Ok Hugo, My last point, because the Qotd, I agree, its nice to see challenging things.
But the answer; Simply changing the SQL to Exists makes the whole thing right ?
I'll politely disagree.
If you're talking about changing between IN and EXISTS - indeed, that would not solve anything. I thought that was already mentioned in the discussion? (If not, my memory is playing tricks on me).
If you're talking about something else, I don't get the point. Care to expand?
Unfortunately coding like this. Whether its qualified properly or not, just simply isn't a valid or useful example.
If all columns had been qualified, I would see nothing wrong with the example. Assuming, that is, that the IN was indeed intended to be a correlated subquery.
SELECT c.ID, c.NAME
FROM @customer AS c
WHERE NOT EXISTS
FROM @Order AS o
WHERE o.ID = c.ID);
I see nothing wrong with the above query - except, of course, that the o.ID column doesn't exist. The writer of the query probably misremembered the column names. A very human (and common, if I can judge by personal experience) mistake. And because of the column qualification, you'll get a nice, clean error message, know what you did wrong, and you can correct it.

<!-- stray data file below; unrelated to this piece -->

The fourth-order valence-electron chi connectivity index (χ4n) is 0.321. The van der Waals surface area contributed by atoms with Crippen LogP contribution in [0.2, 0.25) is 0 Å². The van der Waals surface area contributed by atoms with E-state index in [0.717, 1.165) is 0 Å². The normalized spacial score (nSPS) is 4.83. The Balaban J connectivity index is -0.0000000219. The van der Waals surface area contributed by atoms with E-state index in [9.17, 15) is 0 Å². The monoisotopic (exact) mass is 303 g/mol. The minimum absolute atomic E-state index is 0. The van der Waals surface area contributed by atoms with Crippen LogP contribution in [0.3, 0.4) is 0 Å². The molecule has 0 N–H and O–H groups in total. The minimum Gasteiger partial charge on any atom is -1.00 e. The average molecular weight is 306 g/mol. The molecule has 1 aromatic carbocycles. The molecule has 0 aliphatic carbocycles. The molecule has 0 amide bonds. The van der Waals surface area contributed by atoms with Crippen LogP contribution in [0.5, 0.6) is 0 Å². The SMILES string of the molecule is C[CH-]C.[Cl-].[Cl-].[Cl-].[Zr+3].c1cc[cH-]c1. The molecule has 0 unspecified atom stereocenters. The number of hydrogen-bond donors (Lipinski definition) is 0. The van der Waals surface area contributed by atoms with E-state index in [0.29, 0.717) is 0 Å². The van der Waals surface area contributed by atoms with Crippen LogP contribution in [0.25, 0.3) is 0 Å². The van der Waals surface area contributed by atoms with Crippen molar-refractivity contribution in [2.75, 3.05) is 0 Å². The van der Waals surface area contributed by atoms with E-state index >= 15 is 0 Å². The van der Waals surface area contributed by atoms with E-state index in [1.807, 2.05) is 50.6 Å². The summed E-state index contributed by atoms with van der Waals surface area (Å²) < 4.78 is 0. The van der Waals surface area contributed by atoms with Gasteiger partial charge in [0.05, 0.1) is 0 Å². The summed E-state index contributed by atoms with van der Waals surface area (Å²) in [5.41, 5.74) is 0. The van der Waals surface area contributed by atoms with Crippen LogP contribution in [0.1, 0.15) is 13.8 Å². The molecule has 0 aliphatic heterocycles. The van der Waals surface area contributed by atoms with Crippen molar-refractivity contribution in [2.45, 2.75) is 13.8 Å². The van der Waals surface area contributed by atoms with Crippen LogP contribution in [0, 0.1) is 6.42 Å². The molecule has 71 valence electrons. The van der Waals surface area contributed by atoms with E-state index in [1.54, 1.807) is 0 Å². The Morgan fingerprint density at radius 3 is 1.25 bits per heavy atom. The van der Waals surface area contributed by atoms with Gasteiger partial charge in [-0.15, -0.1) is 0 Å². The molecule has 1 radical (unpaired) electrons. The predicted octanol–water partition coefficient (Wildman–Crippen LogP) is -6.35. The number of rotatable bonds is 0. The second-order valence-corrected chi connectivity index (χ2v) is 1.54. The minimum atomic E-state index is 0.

And the author doesn't explain anything properly
True, the explanation of this question could have been better. That has already been mentioned in the discussion. (And that's why it always pays off to check the discussion after replying to a QotD, there's often a lot of useful additional information there).
and I certainly hope no-one would use a join situation like this to control a set.
People are learning from these examples, taking them as reference and applying them to projects where people pay them real money 🙂
Based on this quote, I get the feeling that you see more errors in this code than I have seen and commented on so far. Maybe you can point out what (other) problems in the query are so bad?
I'll go one further, anyone that wrote code like this for me, honestly; would be shown the door.
No matter how bad the code I get from a new hire, they're never shown the door for it. Instead, I'd show them an explanation. The best source of learning is mistakes; seniors should not punish juniors on those mistakes; they should use the learning opportunity.
(Now, if a hire keeps repeating the mistakes and obviously doesn't want to learn ... that's another story)